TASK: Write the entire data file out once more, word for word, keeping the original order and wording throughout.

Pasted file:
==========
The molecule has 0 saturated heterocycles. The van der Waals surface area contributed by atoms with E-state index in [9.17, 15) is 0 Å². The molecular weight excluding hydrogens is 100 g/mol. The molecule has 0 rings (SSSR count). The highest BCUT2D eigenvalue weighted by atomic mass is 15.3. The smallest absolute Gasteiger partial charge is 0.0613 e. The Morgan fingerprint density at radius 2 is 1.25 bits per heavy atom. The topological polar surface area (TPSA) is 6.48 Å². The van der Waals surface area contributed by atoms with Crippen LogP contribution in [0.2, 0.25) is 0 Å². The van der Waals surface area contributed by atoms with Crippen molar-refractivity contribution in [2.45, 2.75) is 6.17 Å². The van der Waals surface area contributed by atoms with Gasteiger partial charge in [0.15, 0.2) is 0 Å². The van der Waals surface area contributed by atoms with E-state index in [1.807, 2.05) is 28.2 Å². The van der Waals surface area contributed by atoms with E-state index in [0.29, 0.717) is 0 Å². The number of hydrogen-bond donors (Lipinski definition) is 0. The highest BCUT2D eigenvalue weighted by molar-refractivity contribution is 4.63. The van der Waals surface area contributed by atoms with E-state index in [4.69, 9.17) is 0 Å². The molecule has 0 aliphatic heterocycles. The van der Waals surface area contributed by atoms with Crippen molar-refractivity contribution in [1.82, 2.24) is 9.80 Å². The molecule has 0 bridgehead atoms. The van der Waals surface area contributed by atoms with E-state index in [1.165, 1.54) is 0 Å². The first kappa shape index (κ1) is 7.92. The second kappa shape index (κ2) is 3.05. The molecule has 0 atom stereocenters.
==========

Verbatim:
The molecule has 0 saturated heterocycles. The van der Waals surface area contributed by atoms with E-state index in [9.17, 15) is 0 Å². The molecular weight excluding hydrogens is 100 g/mol. The molecule has 0 rings (SSSR count). The highest BCUT2D eigenvalue weighted by atomic mass is 15.3. The smallest absolute Gasteiger partial charge is 0.0613 e. The Morgan fingerprint density at radius 2 is 1.25 bits per heavy atom. The topological polar surface area (TPSA) is 6.48 Å². The van der Waals surface area contributed by atoms with Crippen LogP contribution in [0.2, 0.25) is 0 Å². The van der Waals surface area contributed by atoms with Crippen molar-refractivity contribution in [2.45, 2.75) is 6.17 Å². The van der Waals surface area contributed by atoms with Gasteiger partial charge in [0.15, 0.2) is 0 Å². The van der Waals surface area contributed by atoms with E-state index in [1.807, 2.05) is 28.2 Å². The van der Waals surface area contributed by atoms with E-state index in [0.29, 0.717) is 0 Å². The number of hydrogen-bond donors (Lipinski definition) is 0. The highest BCUT2D eigenvalue weighted by molar-refractivity contribution is 4.63. The van der Waals surface area contributed by atoms with E-state index in [4.69, 9.17) is 0 Å². The molecule has 0 aliphatic heterocycles. The van der Waals surface area contributed by atoms with Crippen molar-refractivity contribution in [1.82, 2.24) is 9.80 Å². The molecule has 0 bridgehead atoms. The van der Waals surface area contributed by atoms with E-state index in [1.165, 1.54) is 0 Å². The first kappa shape index (κ1) is 7.92. The second kappa shape index (κ2) is 3.05. The molecule has 0 atom stereocenters.